It is indeed striking to see so many B cars in the Top 12 and your explanation is very solid, but looking at the last couple of decades of sales in the country I have noticed that this is a constant characteristic of the Spanish market since the early 90s (when consumers bought a lot of Renault 19). Spain is one of the few countries in Europe to favour B segment cars over superminis… I guess it’s just a matter of habit and taste and not so much of purchasing power. Even with a high unemployment rate, the price of a car (including B segment car) in times of crisis doesn’t become out of reach for most of the Spanish population.

      As I go through more European countries you will see that on average the countries that favour superminis are actually not the ones that were most affected by the crisis, but the ones that have formed a habit of buying that type of cars, either out of cultural/national brand background (Italy for example) or out of practicality (Netherlands and Denmark where the quasi-totality of the population lives in cramped cities)…. A fascinating subject…

      Always great to read your though-provoking comments, please keep them coming!

    • 0 avatar

      Thanks Matt for your explanation. It makes sense. Great to read your articles and comments as I learn something everytime!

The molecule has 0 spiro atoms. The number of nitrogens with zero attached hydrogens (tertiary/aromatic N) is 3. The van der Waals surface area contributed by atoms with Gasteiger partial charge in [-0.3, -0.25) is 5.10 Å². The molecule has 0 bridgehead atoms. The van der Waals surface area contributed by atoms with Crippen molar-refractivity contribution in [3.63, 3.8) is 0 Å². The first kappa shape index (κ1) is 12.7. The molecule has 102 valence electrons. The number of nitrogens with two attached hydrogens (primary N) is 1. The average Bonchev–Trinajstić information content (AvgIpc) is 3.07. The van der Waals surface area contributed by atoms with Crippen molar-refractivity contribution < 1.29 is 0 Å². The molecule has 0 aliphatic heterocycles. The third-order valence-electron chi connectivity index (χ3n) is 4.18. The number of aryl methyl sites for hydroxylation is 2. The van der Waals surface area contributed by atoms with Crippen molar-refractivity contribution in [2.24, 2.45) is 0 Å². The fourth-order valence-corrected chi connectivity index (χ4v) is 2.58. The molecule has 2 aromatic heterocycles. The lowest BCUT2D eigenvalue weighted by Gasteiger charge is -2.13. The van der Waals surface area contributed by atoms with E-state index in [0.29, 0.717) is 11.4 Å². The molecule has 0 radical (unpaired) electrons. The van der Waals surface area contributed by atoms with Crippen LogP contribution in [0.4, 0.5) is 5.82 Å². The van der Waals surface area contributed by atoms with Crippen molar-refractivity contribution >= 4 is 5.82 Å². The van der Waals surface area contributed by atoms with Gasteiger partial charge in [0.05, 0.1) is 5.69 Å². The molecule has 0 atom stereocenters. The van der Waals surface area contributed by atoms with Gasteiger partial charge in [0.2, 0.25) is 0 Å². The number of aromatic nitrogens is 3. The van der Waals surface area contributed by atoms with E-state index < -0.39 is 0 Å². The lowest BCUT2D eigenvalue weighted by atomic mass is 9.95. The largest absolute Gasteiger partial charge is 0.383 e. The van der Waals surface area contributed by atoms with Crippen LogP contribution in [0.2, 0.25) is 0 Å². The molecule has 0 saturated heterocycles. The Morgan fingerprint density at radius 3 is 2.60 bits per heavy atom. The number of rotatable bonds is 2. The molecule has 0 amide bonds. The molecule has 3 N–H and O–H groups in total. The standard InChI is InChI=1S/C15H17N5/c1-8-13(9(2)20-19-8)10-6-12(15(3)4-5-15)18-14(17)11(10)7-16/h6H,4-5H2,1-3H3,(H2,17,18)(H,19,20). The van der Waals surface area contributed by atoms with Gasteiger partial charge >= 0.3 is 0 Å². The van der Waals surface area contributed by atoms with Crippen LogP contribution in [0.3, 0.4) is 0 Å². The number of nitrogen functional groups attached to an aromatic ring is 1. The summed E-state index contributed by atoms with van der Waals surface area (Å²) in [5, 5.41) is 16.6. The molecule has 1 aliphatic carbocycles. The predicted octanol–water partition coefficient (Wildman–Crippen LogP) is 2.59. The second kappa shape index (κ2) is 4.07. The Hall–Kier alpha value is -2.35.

• avatar

    There are plenty of lessons to be learned from Spain’s decline. First of all people need to learn that green energy jobs are only supported by subsidies from people doing real jobs, jobs that are killed off by green energy policies.

  • avatar

    And what does an American cowboy bull-rider have to do with Spain?

  • avatar

    “That’s 8 compact cars in the 12 best selling models, in a region (Europe) traditionally fonder of smaller, cheaper ‘superminis’.”

    That’s where the US is heading too; Gallup’s latest research puts US underemployment at 19.9%.

  • avatar
    Robert Schwartz

    I guess they don’t make the Pegaso Z-102 anymore.

  • avatar

    Hi. I m from Spain.

    Sorry Marcelo, normally spanish doctors not have a “usual” Megane. Have another cars more expensive.

    I am going to them to explain normally like this destined sales by categories in Spain

    A- supermini (Citroën C1, Smart, Ford Ka, Renault Twingo) around 80% sales they destined to rent a car company

    B- mini (Ibiza, 207, Fiesta, Clio) normally they are more popular than supermini class. This cars (B segment) principal buyers are young people in versions 3 or 5 doors.

    *the Seat Ibiza succes (4th generation)also is due to an extensive range of bodyworks and the incorporation in 2010 of a station bodywork (Ibiza ST), that approaches the measures of a compact one

    C- compact. “Typical” Spanish buyers prefers to pay a little but by a great car but. In this segment he is very traditional a long time from the 80´s. Although the entrance of the stranger Nissan Qashqai (Really it is a SUV) is broken the category

    Another class cars also are more popular. The taxis has undergone a revolution with Toyota Prius, Taxi cars are traditionali Skoda Octavia, Seat Toledo, Peugeot 407 or Mercedes E class

    D – (sedans or called “berlinas”) Have succes normally for german cars Opel Insignia, Audi A4, Bmw 3 series… and Ford Mondeo, Toyota Avensis.